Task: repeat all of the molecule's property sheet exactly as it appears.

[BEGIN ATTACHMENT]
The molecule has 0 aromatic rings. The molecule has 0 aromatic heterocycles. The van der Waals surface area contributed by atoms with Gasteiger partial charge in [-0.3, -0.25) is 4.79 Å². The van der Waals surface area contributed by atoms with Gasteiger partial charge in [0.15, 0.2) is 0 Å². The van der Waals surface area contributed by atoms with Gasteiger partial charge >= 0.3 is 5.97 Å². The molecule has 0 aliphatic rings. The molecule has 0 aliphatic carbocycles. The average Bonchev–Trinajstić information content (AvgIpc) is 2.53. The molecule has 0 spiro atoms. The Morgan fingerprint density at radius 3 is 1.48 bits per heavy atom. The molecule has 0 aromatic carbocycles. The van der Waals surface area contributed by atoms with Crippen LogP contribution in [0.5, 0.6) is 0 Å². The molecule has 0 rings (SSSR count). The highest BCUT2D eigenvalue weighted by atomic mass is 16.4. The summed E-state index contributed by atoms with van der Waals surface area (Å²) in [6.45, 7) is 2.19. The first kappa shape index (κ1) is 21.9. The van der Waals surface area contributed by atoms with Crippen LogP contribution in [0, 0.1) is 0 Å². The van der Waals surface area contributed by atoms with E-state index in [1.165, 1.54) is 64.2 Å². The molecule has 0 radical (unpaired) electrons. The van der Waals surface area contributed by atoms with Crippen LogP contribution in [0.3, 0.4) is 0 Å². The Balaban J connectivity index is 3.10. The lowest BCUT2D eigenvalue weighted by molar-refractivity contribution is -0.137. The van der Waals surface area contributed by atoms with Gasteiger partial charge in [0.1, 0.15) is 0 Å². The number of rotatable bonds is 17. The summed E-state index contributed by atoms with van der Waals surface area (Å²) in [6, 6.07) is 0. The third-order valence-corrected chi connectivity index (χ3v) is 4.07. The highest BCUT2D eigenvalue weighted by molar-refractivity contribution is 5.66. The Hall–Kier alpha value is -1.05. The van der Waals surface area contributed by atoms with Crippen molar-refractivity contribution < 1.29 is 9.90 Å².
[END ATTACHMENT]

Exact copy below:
The molecule has 0 aromatic rings. The molecule has 0 aromatic heterocycles. The van der Waals surface area contributed by atoms with Gasteiger partial charge in [-0.3, -0.25) is 4.79 Å². The van der Waals surface area contributed by atoms with Gasteiger partial charge in [0.15, 0.2) is 0 Å². The van der Waals surface area contributed by atoms with Gasteiger partial charge >= 0.3 is 5.97 Å². The molecule has 0 aliphatic rings. The molecule has 0 aliphatic carbocycles. The average Bonchev–Trinajstić information content (AvgIpc) is 2.53. The molecule has 0 spiro atoms. The Morgan fingerprint density at radius 3 is 1.48 bits per heavy atom. The molecule has 0 aromatic carbocycles. The van der Waals surface area contributed by atoms with Crippen LogP contribution in [0.5, 0.6) is 0 Å². The molecule has 0 rings (SSSR count). The highest BCUT2D eigenvalue weighted by atomic mass is 16.4. The summed E-state index contributed by atoms with van der Waals surface area (Å²) in [6.45, 7) is 2.19. The first kappa shape index (κ1) is 21.9. The van der Waals surface area contributed by atoms with Crippen LogP contribution in [0, 0.1) is 0 Å². The van der Waals surface area contributed by atoms with E-state index in [1.165, 1.54) is 64.2 Å². The molecule has 0 radical (unpaired) electrons. The van der Waals surface area contributed by atoms with Crippen LogP contribution in [0.3, 0.4) is 0 Å². The Balaban J connectivity index is 3.10. The lowest BCUT2D eigenvalue weighted by molar-refractivity contribution is -0.137. The van der Waals surface area contributed by atoms with Gasteiger partial charge in [0.1, 0.15) is 0 Å². The number of rotatable bonds is 17. The summed E-state index contributed by atoms with van der Waals surface area (Å²) in [6, 6.07) is 0. The third-order valence-corrected chi connectivity index (χ3v) is 4.07. The highest BCUT2D eigenvalue weighted by molar-refractivity contribution is 5.66. The Hall–Kier alpha value is -1.05. The van der Waals surface area contributed by atoms with Crippen molar-refractivity contribution < 1.29 is 9.90 Å².